Wind farm on San Cristóbal Island, Galápagos


Wind farm on San Cristóbal Island, Galápagos

(SAN CRISTÓBAL) A steady, low, hum accompanied by the “whoosh-woosh-woosh” of giant blades slicing through the air–music to the ears of sustainable energy advocates.  It is the sound of the San Cristóbal wind project, three turbines generating power to help meet the island’s growing need for electricity.  But, it is also the sound of half-fulfilled promises.

“From day one, the overriding concern was the need to protect this invaluable place and its incredible biodiversity,” said Michael Morris, CEO of American Electric Power (AEP) when the project was dedicated in 2008.  AEP  provided about half of the $10.8 million for the wind farm, heading an international consortium of electric companies that partnered with the UN Development Program and the Government of Ecuador to get the Galápagos turbines up and running.

The project faced multiple challenges. Environmentalists raised concerns about the windmill blades striking birds. Because of that, the windmills were placed away from known migration routes. And the transmission lines were located underground to further reduce the hazards to the bird population. Transporting the components of the windmills from Spain and getting them through the Panama Canal to Guyaquil and then San Cristóbal was a complicated operation that was carried out successfully.


Tod Lyons-U.S. Coast Guard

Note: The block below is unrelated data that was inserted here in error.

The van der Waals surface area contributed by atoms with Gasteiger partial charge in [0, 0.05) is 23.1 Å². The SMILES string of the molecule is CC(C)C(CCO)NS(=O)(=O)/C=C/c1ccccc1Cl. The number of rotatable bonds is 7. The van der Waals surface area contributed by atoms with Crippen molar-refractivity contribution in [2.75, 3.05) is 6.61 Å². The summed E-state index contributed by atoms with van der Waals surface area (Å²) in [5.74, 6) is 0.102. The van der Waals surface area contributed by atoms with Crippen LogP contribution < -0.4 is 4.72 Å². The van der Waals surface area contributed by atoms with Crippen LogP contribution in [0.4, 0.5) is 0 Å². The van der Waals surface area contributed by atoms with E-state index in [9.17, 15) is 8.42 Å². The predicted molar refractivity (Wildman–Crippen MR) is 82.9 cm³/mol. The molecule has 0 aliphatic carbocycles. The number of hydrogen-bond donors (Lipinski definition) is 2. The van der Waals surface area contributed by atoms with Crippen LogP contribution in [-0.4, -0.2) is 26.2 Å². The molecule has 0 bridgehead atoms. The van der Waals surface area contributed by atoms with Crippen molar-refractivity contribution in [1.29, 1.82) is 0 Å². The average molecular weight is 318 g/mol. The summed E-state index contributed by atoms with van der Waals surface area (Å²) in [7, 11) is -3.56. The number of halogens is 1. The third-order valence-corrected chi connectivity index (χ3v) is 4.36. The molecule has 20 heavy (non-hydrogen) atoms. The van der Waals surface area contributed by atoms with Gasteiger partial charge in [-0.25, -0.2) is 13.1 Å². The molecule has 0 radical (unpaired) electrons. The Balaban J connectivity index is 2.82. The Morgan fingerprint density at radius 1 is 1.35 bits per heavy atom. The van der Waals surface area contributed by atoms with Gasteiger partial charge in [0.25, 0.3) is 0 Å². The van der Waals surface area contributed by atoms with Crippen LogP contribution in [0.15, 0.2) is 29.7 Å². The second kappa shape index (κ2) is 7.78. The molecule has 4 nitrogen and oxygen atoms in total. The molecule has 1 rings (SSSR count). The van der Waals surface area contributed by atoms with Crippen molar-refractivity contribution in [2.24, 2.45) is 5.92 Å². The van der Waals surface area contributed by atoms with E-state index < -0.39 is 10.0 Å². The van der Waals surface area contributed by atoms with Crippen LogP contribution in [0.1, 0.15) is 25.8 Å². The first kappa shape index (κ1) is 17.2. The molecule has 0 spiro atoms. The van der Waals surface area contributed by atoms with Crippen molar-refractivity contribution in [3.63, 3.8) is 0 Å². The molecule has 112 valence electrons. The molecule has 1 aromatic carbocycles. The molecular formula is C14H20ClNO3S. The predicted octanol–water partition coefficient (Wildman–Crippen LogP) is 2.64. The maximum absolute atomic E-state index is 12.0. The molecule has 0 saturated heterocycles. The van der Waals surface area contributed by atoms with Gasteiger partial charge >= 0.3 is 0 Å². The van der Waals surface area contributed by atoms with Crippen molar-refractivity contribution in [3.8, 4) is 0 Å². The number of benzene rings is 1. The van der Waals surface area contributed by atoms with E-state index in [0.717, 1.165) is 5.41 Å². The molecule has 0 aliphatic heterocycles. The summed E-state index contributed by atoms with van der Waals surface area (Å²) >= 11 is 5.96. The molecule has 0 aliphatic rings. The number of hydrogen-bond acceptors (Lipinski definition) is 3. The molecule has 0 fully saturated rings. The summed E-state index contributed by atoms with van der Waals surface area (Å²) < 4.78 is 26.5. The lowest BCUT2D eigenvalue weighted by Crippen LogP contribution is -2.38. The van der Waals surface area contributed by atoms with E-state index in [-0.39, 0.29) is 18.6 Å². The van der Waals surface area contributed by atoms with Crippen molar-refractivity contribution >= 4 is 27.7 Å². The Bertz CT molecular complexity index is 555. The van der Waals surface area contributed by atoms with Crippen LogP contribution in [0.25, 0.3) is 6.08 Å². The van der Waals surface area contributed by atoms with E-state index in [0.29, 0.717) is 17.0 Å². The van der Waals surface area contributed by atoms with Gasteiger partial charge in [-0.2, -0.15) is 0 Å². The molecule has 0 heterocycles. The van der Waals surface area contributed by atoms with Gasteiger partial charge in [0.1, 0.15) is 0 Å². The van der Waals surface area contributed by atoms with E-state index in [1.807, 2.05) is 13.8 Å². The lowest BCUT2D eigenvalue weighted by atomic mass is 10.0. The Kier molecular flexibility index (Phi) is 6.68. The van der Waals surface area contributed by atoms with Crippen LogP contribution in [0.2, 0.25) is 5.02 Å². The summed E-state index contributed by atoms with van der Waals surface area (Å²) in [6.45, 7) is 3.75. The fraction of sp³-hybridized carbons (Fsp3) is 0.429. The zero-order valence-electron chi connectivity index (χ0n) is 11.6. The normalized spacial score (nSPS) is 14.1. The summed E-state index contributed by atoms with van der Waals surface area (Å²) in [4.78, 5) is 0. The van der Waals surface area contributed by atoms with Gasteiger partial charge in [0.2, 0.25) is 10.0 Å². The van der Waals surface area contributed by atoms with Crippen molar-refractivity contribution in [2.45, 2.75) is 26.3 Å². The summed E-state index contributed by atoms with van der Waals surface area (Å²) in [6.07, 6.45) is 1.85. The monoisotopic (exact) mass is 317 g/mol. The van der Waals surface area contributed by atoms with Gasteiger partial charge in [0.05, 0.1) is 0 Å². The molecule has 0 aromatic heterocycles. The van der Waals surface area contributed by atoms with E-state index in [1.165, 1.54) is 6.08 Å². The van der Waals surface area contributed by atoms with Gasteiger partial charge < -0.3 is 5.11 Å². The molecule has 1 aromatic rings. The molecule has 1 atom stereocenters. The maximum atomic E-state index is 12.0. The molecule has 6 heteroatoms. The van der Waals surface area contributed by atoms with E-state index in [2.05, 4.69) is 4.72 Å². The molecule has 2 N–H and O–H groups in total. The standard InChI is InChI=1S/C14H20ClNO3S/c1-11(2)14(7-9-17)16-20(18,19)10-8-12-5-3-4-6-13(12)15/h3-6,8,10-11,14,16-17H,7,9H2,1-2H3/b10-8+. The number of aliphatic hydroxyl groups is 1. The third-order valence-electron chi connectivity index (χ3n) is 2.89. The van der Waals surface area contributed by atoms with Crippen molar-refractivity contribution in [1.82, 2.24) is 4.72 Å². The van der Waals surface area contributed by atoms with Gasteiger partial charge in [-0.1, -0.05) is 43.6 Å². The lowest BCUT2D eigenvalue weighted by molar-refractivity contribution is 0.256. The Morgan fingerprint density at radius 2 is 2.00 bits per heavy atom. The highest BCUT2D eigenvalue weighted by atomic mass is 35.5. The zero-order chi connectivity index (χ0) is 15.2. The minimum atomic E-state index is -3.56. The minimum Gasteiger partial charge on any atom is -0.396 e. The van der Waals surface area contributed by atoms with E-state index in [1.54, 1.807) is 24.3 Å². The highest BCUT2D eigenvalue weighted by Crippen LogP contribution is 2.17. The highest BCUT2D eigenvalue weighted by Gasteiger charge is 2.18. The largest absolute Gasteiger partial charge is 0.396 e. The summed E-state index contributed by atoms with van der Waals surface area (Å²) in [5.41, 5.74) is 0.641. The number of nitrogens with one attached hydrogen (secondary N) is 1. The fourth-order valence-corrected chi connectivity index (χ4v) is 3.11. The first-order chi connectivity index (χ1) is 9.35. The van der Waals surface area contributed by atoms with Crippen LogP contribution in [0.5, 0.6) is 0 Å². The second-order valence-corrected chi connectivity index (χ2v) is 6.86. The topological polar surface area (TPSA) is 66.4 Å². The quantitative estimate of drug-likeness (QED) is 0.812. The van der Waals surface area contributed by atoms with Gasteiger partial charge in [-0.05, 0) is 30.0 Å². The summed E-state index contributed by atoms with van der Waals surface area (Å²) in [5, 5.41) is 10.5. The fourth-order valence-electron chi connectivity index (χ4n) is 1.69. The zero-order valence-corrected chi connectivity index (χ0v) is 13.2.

Tanker “Jessica” aground off San Cristóbal–2001

That effort was driven by an incident a few years earlier:  in January, 2001, the tanker Jessica, loaded with 150,000 gallons of diesel and bunker fuel, struck a reef and began breaking up off of San Cristóbal, in an appropriately-named place called, “Wreck Bay.” At risk were the unique flora and fauna that have made Galapágos one of the most treasured spots on Earth.

A major catastrophe was averted when ocean currents carried the oil out to sea, although a Princeton University scientist said that almost a year later, 60% of the marine iguanas on Santa Fé Island had died, presumably poisoned by the spill. The incident served as a nasty warning about the hazards posed by the importation of fossil fuels to the islands.

In 2008, Ecuadorian President Rafael Correa announced his intention to rid Galápagos of fossil fuels by the year 2015 as the wind power project was launched with considerable fanfare. The project’s goal was to generate 50% of San Cristóbal’s electricity.

Diesel generators in San Cristóbal

George Lewis–Galápagos Digital

Diesel generators in San Cristóbal

But to date, only about 32% of San Cristóbal’s electrical power comes from wind.  The rest is provided by three 650 kilowatt diesel generators that continue to burn up to 2,600 gallons of fuel a day while pumping out exhaust emissions of carbon dioxide and particulate soot to meet a demand of about 11,000,000 kilowatt hours each year.

Power company officials blame several years of weaker-than-normal winds  for the under-performance of the San Cristóbal wind farm. “It’s been a low wind period,” said Luis Vintimilla, general manager of EOLICSA, the company that operates the project. EOLICSA appears to be a well-run enterprise that overcame considerable technical difficulties to get the windmills in operation.  But the elements just haven’t cooperated.